What Is The Hearsay Rule?

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What is the Hearsay Rule? The hearsay rule is based inherently on the concise definition of hearsay. In this regard, hearsay can be defined as any statement other than that made by an individual in the process of testifying at a hearing or trial, which is offered for purposes of affording evidence of truth pertaining to a particular matter. According to the Cornell University Law School (2014), the hearsay rue is the rule that prohibits out of court statements from being admitted as evidence at a trial. B and large, the hearsay rule is motivated intrinsically by the understanding in the belief that hearsay is unreliable. For example, if a witnessed stopped at a scene of a car accident and a survivor intimated to him or her that the driver caused the accident, this statement cannot be admitted as evidence to prove the same. It is imperative to understand that the hearsay rule, according to the Cornell University Law School, bars all such evidence, whether oral or written.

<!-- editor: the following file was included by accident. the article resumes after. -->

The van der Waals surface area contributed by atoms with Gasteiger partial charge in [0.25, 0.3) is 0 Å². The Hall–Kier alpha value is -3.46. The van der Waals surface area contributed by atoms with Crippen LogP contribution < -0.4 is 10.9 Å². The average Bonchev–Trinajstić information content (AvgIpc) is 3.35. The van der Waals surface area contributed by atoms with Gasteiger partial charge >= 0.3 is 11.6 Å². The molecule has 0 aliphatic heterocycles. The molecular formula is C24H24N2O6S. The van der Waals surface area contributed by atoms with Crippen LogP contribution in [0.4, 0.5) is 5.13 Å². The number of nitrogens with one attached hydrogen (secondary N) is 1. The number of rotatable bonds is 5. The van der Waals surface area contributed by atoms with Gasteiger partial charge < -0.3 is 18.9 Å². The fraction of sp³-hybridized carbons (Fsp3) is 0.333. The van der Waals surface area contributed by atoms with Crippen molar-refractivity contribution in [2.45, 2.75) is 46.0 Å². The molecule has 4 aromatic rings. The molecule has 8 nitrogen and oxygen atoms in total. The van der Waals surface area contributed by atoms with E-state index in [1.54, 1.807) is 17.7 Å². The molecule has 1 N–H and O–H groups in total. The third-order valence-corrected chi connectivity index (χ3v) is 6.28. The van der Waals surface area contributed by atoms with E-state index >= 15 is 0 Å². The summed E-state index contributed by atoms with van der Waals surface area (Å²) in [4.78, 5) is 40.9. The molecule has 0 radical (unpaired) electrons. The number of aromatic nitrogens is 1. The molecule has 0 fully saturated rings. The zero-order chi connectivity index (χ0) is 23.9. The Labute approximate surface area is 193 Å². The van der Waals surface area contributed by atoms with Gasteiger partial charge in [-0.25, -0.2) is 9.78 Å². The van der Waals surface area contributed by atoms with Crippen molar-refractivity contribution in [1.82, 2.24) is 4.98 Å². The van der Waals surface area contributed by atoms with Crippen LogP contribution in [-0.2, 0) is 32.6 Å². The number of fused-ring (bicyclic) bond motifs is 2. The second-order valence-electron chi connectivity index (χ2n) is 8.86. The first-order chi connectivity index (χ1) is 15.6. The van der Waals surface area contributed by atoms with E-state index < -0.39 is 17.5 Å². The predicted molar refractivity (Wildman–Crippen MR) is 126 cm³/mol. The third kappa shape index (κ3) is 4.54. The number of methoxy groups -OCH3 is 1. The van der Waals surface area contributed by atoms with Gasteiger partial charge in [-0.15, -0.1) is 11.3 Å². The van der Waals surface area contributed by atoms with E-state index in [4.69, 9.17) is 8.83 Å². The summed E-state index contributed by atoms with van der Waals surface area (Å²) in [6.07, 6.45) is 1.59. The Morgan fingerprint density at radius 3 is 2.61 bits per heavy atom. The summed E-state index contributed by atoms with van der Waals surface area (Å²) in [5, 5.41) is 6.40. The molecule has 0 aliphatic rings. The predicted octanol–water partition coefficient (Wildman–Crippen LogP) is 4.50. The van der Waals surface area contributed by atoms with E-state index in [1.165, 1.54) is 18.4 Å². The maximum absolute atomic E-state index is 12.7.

What is the Rationale behind the Hearsay Rule? To understand the rationale behind the hearsay rule is essentially to understand why hearsay is inadmissible in court. According to Townshend (2010), the rationale for the inadmissibility of hearsay under the hearsay rule is the fact that such evidence is unreliable. To this effect, Townshend (2010) continues to assert that the quality of such evidence is compounded by its remoteness, which in essence deprives the party against whom it is tendered, the

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